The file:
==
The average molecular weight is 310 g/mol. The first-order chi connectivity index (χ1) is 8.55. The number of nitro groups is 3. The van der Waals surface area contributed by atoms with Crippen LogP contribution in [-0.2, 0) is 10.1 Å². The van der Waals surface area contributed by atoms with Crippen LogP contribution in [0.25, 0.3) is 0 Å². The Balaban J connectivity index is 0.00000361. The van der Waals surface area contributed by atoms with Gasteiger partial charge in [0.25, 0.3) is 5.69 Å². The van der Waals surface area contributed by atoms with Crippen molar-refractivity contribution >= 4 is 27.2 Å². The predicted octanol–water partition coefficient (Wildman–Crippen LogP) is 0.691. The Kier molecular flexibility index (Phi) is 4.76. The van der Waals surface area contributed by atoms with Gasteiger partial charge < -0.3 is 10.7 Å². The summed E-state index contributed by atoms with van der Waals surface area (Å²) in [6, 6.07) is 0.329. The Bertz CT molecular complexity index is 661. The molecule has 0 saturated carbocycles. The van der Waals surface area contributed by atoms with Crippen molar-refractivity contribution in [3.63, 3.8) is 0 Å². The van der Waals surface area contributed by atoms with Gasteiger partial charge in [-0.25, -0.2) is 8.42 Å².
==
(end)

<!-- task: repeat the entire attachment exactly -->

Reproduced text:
The average molecular weight is 310 g/mol. The first-order chi connectivity index (χ1) is 8.55. The number of nitro groups is 3. The van der Waals surface area contributed by atoms with Crippen LogP contribution in [-0.2, 0) is 10.1 Å². The van der Waals surface area contributed by atoms with Crippen LogP contribution in [0.25, 0.3) is 0 Å². The Balaban J connectivity index is 0.00000361. The van der Waals surface area contributed by atoms with Gasteiger partial charge in [0.25, 0.3) is 5.69 Å². The van der Waals surface area contributed by atoms with Crippen molar-refractivity contribution >= 4 is 27.2 Å². The predicted octanol–water partition coefficient (Wildman–Crippen LogP) is 0.691. The Kier molecular flexibility index (Phi) is 4.76. The van der Waals surface area contributed by atoms with Gasteiger partial charge < -0.3 is 10.7 Å². The summed E-state index contributed by atoms with van der Waals surface area (Å²) in [6, 6.07) is 0.329. The Bertz CT molecular complexity index is 661. The molecule has 0 saturated carbocycles. The van der Waals surface area contributed by atoms with Crippen molar-refractivity contribution in [3.63, 3.8) is 0 Å². The van der Waals surface area contributed by atoms with Gasteiger partial charge in [-0.25, -0.2) is 8.42 Å².